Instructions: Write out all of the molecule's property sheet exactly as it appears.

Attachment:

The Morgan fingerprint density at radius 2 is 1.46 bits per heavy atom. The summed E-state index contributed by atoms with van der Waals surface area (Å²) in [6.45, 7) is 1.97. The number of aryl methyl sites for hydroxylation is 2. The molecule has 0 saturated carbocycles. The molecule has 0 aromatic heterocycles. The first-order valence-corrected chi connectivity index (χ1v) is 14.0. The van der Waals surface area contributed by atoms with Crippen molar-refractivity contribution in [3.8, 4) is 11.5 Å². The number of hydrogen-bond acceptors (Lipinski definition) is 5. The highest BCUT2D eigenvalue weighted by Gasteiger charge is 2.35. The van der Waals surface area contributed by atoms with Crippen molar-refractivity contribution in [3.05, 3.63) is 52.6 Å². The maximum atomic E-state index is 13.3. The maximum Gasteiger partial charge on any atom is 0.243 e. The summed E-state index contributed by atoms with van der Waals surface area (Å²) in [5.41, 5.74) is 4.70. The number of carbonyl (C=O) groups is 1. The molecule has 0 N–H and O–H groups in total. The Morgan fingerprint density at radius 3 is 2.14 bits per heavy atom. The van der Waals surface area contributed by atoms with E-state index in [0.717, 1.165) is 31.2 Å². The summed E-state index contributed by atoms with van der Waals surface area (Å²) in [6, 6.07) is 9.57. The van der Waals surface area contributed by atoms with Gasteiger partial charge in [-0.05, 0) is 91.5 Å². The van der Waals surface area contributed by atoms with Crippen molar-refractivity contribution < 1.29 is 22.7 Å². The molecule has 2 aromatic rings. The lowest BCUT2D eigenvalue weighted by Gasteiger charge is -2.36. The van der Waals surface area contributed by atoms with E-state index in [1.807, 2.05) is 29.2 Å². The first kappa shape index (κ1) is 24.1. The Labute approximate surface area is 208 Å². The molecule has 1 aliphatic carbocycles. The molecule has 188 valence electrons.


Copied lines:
The Morgan fingerprint density at radius 2 is 1.46 bits per heavy atom. The summed E-state index contributed by atoms with van der Waals surface area (Å²) in [6.45, 7) is 1.97. The number of aryl methyl sites for hydroxylation is 2. The molecule has 0 saturated carbocycles. The molecule has 0 aromatic heterocycles. The first-order valence-corrected chi connectivity index (χ1v) is 14.0. The van der Waals surface area contributed by atoms with Crippen molar-refractivity contribution in [3.8, 4) is 11.5 Å². The number of hydrogen-bond acceptors (Lipinski definition) is 5. The highest BCUT2D eigenvalue weighted by Gasteiger charge is 2.35. The van der Waals surface area contributed by atoms with Crippen molar-refractivity contribution in [3.05, 3.63) is 52.6 Å². The maximum atomic E-state index is 13.3. The maximum Gasteiger partial charge on any atom is 0.243 e. The summed E-state index contributed by atoms with van der Waals surface area (Å²) in [5.41, 5.74) is 4.70. The number of carbonyl (C=O) groups is 1. The molecule has 0 N–H and O–H groups in total. The Morgan fingerprint density at radius 3 is 2.14 bits per heavy atom. The van der Waals surface area contributed by atoms with E-state index in [0.717, 1.165) is 31.2 Å². The summed E-state index contributed by atoms with van der Waals surface area (Å²) in [6, 6.07) is 9.57. The van der Waals surface area contributed by atoms with Gasteiger partial charge in [-0.05, 0) is 91.5 Å². The van der Waals surface area contributed by atoms with Crippen molar-refractivity contribution < 1.29 is 22.7 Å². The molecule has 2 aromatic rings. The lowest BCUT2D eigenvalue weighted by Gasteiger charge is -2.36. The van der Waals surface area contributed by atoms with E-state index in [1.807, 2.05) is 29.2 Å². The first kappa shape index (κ1) is 24.1. The Labute approximate surface area is 208 Å². The molecule has 1 aliphatic carbocycles. The molecule has 188 valence electrons.